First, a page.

Crusaders Primed to Finish in Top Spot….but it Will be a Tough Ride!

Super Rugby Rd 6 - Lions v Crusaders
JOHANNESBURG, SOUTH AFRICA - APRIL 01: Ryan Crotty of the Crusaders in action during the Super Rugby match between Emirates Lions and Crusaders at Emirates Airline Park on April 01, 2016 in Johannesburg, South Africa. (Photo by Lee Warren/Gallo Images/Getty Images)

The Chiefs. Rebels. Highlanders. A bye. The British and Irish Lions. The champion Hurricanes–this could be a list of some of the better teams in rugby today, but no. This is the final fixtures list for the Crusaders, as they hope to be primed to finish in top spot in Super Rugby…but boy, it will be a Tough Ride!

Tough because they not only want to finish ahead of the three chasing New Zealand franchise teams, but they must stay ahead of the talented Emirates Lions from Johannesburg. The Crusaders main opponent on the standings ladder, however each will not face each other in the regular season.

Last Word on Rugby use this as core evidence that the current system is flawed. And while most rugby fans will say that it’s favouring the South African side, we must recall how the Lions fared in 2016. They encountered many NZ sides, and made a poorly judged strategic decision to rest players in Round 17–losing to the Jaguares–and losing any home advantage in the Grand Final.

Crusaders Primed to Finish in Top Spot….but it Will be a Tough Ride!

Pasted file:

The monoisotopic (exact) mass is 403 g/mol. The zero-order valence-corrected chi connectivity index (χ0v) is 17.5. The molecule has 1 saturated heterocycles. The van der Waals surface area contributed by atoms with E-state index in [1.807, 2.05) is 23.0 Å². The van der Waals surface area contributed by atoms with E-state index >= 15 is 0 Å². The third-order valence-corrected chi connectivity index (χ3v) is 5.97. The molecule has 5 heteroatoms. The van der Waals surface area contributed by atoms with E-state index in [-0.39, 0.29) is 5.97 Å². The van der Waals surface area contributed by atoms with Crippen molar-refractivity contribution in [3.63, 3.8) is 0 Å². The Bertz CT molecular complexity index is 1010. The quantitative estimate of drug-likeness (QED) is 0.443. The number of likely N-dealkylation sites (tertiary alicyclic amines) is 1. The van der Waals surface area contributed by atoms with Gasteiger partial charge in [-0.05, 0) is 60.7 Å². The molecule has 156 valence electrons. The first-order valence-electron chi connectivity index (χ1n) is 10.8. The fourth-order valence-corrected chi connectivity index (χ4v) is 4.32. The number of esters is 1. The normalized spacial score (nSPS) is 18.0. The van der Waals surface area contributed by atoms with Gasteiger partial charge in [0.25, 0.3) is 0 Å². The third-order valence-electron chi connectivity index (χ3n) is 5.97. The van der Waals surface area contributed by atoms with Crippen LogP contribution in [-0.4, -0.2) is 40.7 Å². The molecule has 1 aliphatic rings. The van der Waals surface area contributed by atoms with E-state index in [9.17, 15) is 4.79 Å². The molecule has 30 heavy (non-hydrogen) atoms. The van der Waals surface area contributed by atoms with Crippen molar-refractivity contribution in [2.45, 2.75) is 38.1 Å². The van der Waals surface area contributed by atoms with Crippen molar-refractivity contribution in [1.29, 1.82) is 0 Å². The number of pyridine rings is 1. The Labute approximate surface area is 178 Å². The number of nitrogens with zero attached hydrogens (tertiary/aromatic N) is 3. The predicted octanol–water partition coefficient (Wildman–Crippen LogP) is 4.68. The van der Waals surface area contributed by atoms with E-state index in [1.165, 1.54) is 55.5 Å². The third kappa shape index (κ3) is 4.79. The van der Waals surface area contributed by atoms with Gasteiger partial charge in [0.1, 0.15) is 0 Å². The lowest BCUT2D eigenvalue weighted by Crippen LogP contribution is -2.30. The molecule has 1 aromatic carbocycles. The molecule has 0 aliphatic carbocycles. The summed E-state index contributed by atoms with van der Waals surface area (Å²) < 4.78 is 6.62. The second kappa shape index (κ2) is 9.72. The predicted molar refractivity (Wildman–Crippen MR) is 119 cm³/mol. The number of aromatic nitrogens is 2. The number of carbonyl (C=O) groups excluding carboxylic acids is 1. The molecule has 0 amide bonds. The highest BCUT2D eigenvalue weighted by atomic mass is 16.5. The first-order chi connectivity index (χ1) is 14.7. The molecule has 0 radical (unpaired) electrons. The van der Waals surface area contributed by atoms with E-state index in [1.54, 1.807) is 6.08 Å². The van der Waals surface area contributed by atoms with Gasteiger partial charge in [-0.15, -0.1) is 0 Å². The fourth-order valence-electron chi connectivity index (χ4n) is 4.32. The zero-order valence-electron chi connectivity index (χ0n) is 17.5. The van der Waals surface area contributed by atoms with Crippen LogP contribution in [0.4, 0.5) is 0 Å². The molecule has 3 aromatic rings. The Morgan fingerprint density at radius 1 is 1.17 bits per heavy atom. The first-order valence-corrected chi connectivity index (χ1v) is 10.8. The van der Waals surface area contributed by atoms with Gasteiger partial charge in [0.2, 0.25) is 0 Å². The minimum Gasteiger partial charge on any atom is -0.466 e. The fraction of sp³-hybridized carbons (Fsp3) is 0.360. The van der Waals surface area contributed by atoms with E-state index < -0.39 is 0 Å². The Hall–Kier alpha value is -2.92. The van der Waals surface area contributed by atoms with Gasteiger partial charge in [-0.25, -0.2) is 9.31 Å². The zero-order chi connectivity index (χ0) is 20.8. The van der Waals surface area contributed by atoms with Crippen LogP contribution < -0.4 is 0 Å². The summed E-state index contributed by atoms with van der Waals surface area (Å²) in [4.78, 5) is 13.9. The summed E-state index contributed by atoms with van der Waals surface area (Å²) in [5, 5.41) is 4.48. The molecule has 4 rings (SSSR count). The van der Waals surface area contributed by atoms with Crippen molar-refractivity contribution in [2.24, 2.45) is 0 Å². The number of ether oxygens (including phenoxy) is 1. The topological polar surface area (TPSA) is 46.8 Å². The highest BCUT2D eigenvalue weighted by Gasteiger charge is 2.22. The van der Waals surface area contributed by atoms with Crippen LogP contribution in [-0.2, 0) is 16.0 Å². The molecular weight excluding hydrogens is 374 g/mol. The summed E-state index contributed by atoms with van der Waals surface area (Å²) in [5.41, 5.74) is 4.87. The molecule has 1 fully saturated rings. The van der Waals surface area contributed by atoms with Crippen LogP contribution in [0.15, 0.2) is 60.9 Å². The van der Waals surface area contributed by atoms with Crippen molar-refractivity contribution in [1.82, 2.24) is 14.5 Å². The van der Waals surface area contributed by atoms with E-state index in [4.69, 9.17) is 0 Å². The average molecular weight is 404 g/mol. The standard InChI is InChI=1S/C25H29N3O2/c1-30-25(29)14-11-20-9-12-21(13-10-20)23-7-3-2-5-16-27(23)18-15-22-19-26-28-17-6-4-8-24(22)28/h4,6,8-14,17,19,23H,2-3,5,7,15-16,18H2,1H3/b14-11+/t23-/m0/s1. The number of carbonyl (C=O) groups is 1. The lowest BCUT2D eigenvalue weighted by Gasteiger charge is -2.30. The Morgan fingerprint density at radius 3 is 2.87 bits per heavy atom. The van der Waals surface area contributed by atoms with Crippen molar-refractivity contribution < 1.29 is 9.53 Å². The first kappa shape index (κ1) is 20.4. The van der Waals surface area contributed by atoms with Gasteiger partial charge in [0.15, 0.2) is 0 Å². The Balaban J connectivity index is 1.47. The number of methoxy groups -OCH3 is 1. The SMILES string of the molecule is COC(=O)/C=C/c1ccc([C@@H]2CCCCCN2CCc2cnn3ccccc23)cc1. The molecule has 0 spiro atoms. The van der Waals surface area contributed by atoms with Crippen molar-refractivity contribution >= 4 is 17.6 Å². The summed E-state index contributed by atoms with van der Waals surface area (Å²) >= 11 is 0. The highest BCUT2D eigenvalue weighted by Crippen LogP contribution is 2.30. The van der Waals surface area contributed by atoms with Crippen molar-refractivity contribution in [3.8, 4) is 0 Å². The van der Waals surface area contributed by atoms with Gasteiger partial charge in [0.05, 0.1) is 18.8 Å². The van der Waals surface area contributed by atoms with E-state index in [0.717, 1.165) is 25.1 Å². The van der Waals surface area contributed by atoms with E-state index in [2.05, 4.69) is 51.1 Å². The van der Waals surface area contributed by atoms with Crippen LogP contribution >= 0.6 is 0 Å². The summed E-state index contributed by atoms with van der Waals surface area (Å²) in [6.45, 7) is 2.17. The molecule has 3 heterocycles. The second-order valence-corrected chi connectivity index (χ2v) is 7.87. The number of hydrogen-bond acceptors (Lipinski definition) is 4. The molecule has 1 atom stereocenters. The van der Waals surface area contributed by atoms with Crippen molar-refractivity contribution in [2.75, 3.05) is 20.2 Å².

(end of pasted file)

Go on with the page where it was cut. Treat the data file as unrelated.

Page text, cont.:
Home advantage is a fundamental element of championship competition. When it is knockout rugby, the top ranked sides hold an incentive. If you get it right, finish in top spot, your side has the perfect pathway to a home final–see above–or, so it goes.

The main obstacles in all other Super Rugby sides way are…..the draw and their ‘fellow teams’. Obvious, but add in the test-like local derby match atmosphere, and that is a tough ask. And then add in the most frustrating aspect of this competition: a rest period right when you should be peaking for the finals series. More frustrating then a delayed flight.

Many fans have heated discussions over how frustrating it is to abruptly halt the competition, just as your team are winning. Not many other International competitions have this perplexity; the EPL have players attend International Football friendlies windows sure, but not for such an extended period.

Note: World Rugby announced that the 2020 Global Calendar may rectify this June Test window imbalance.

After 15 Rounds, Super Rugby Goes on Hiatus

So for the Crusaders, let’s say they do manage to beat the Chiefs, Rebels and Highlanders, they then face the touring Lions side on June 10–four days after the ‘Landers game. That is a tough call itself, but also a challenge for men like Ryan Crotty (see main picture). Luke Romano and David Havili.

When the Crusaders run out to face the British and Irish Lions, it will be a completely different challenge. International quality opponents, and only the home field advantage will comfort the locals. It will be a ‘sea of red’ as traveling fans descend onto the Garden City.

The third match of the 2017 British & Irish Lions Tour to New Zealand sees the Crusaders host the tourists at the AMI Stadium, Christchurch. (Image courtesy of the webpage)

After a strong run of success; possibly still unbeaten, Scott Robertson’s men then become dormant. Asked to sit waiting until July 15, when they meet the current holders of the Super Rugby title. Boy, that is tough in anyone’s eyes.

How Can the Crusaders Retain Their Advantage?

Unbeaten is probably the best method. That is probably not a realistic strategy, so LWOR would assume that Robertson and his coaching group will have foreseen the ‘what, how, when or who’. The what is maintaining the conference lead. The how is through winning and good planning. The when is by Round 17, they must hold a better final points tally. The who are the Lions.